Preparation for DACA renewal
If you were one of those prompt DREAMers who filed for DACA as soon as the program was launched in fall of 2012, it is time for renewing not just the deferral on deportations but also the work permit (in case you planned on working the last time or plan to work going forward). As is always the case with immigration petitions, renewals are simpler and faster, especially if you have stayed away from crimes. Since the actual renewal process has not started yet (expected to start around Memorial Day, 2014), here are some important details that you need to know so that when you are four months away from the expiration of your EAD or USCIS Form I-766, you can apply to renew DACA and employment authorization card.
- You will need to file the same forms as last time: USCIS Form I-765, I-821D, and I765WS. They will be updated in May 2014 and will include a renewal check box and additional questions.
- You will have to pay the fee again, so start saving.
- Unless you have committed a crime (or deportation proceedings are underway -- yes, even DACA approved DREAMers can be deported for deportable offenses), there is no need to submit any additional supporting evidence (unless there is a RFE and you are asked to submit evidence). However, if you married in the meantime and legally changed your name, this will be your chance to update that information by providing evidence of your marriage and legal name change.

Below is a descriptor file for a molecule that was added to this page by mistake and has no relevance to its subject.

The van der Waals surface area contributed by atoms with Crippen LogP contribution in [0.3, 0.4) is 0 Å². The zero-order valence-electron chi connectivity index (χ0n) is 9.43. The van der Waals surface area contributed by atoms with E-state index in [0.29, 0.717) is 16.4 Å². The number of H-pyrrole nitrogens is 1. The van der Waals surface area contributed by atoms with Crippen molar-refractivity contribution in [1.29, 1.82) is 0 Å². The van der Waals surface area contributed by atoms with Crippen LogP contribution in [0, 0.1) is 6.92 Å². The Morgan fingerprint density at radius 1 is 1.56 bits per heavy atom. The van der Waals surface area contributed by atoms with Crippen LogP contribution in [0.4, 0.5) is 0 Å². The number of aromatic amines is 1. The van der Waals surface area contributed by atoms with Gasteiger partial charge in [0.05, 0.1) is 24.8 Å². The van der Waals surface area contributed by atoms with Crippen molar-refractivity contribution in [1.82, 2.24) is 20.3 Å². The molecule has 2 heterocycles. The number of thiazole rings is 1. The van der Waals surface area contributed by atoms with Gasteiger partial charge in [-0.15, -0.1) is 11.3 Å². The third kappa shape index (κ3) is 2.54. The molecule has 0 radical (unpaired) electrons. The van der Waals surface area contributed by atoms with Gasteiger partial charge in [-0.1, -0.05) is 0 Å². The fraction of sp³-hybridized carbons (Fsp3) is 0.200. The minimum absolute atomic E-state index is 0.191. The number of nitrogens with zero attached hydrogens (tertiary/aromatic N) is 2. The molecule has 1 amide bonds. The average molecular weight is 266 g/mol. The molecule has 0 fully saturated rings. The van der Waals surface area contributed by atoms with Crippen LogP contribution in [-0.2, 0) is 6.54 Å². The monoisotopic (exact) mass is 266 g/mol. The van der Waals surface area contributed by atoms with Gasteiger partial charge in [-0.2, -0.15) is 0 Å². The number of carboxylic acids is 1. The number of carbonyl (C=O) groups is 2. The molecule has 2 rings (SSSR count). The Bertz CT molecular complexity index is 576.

- Remember that your valid Social Security number is yours to keep for the rest of your life (the number will never change whether you become a citizen some day or return to your native country forever). It is to be noted, though, that just having a genuine SSN does not mean that you can work in the United States. Unless you become a permanent resident or citizen, you can use that SS# to work only with DHS authorization, meaning a work permit. Working without authorization is against US laws and while there are fewer consequences for unauthorized work for undocumented aliens, those of you who have chosen to provide all your biographic information along with fingerprints to the United States authorities need to be more careful working illegally. You are more likely to be caught now and the punishment is going to be a lot more severe.
- While many DREAMers experienced massive delays in adjudication of their initial DACA approvals, the USCIS is promising to renew your papers in less than 120 days. If there is a delay at their end, they will send you a temporary authorization so that you can continue to work legally and be protected from deportation.